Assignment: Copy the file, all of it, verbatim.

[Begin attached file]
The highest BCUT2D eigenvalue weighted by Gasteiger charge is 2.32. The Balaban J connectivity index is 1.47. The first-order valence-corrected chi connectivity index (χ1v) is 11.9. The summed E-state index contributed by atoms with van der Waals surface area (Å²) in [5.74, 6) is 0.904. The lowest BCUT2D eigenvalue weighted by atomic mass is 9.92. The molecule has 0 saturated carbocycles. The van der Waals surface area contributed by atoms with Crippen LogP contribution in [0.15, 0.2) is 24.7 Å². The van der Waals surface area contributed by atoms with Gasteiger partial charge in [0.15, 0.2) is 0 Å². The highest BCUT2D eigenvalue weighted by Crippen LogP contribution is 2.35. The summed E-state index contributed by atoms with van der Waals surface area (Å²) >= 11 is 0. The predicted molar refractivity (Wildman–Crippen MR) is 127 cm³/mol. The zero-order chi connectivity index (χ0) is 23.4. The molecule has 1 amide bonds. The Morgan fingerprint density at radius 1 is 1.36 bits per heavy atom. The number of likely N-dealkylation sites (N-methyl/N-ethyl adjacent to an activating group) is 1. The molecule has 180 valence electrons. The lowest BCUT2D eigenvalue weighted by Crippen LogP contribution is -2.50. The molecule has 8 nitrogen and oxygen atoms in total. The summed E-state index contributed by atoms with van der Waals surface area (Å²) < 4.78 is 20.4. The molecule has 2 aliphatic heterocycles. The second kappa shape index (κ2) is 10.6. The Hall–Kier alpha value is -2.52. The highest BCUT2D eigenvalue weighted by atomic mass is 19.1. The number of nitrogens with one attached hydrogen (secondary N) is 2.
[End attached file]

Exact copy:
The highest BCUT2D eigenvalue weighted by Gasteiger charge is 2.32. The Balaban J connectivity index is 1.47. The first-order valence-corrected chi connectivity index (χ1v) is 11.9. The summed E-state index contributed by atoms with van der Waals surface area (Å²) in [5.74, 6) is 0.904. The lowest BCUT2D eigenvalue weighted by atomic mass is 9.92. The molecule has 0 saturated carbocycles. The van der Waals surface area contributed by atoms with Crippen LogP contribution in [0.15, 0.2) is 24.7 Å². The van der Waals surface area contributed by atoms with Gasteiger partial charge in [0.15, 0.2) is 0 Å². The highest BCUT2D eigenvalue weighted by Crippen LogP contribution is 2.35. The summed E-state index contributed by atoms with van der Waals surface area (Å²) >= 11 is 0. The predicted molar refractivity (Wildman–Crippen MR) is 127 cm³/mol. The zero-order chi connectivity index (χ0) is 23.4. The molecule has 1 amide bonds. The Morgan fingerprint density at radius 1 is 1.36 bits per heavy atom. The number of likely N-dealkylation sites (N-methyl/N-ethyl adjacent to an activating group) is 1. The molecule has 180 valence electrons. The lowest BCUT2D eigenvalue weighted by Crippen LogP contribution is -2.50. The molecule has 8 nitrogen and oxygen atoms in total. The summed E-state index contributed by atoms with van der Waals surface area (Å²) < 4.78 is 20.4. The molecule has 2 aliphatic heterocycles. The second kappa shape index (κ2) is 10.6. The Hall–Kier alpha value is -2.52. The highest BCUT2D eigenvalue weighted by atomic mass is 19.1. The number of nitrogens with one attached hydrogen (secondary N) is 2.